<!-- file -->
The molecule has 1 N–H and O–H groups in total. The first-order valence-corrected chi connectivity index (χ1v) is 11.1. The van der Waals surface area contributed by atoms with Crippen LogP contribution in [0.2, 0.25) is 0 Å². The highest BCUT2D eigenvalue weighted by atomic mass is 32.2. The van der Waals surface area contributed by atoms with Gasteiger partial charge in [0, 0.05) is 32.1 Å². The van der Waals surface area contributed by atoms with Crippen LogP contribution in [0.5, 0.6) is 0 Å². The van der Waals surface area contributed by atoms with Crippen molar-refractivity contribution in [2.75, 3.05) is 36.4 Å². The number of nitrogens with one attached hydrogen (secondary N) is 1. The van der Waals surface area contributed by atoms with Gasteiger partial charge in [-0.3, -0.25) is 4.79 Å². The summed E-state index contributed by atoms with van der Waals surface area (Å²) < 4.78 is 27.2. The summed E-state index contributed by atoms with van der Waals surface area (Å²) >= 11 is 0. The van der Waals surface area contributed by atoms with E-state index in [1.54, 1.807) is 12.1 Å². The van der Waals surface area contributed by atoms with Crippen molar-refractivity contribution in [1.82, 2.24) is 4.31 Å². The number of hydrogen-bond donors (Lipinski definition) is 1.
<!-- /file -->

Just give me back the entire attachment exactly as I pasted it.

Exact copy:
The molecule has 1 N–H and O–H groups in total. The first-order valence-corrected chi connectivity index (χ1v) is 11.1. The van der Waals surface area contributed by atoms with Crippen LogP contribution in [0.2, 0.25) is 0 Å². The highest BCUT2D eigenvalue weighted by atomic mass is 32.2. The van der Waals surface area contributed by atoms with Gasteiger partial charge in [0, 0.05) is 32.1 Å². The van der Waals surface area contributed by atoms with Crippen LogP contribution in [0.5, 0.6) is 0 Å². The van der Waals surface area contributed by atoms with Crippen molar-refractivity contribution in [2.75, 3.05) is 36.4 Å². The number of nitrogens with one attached hydrogen (secondary N) is 1. The van der Waals surface area contributed by atoms with Gasteiger partial charge in [-0.3, -0.25) is 4.79 Å². The summed E-state index contributed by atoms with van der Waals surface area (Å²) < 4.78 is 27.2. The summed E-state index contributed by atoms with van der Waals surface area (Å²) >= 11 is 0. The van der Waals surface area contributed by atoms with E-state index in [1.54, 1.807) is 12.1 Å². The van der Waals surface area contributed by atoms with Crippen molar-refractivity contribution in [1.82, 2.24) is 4.31 Å². The number of hydrogen-bond donors (Lipinski definition) is 1.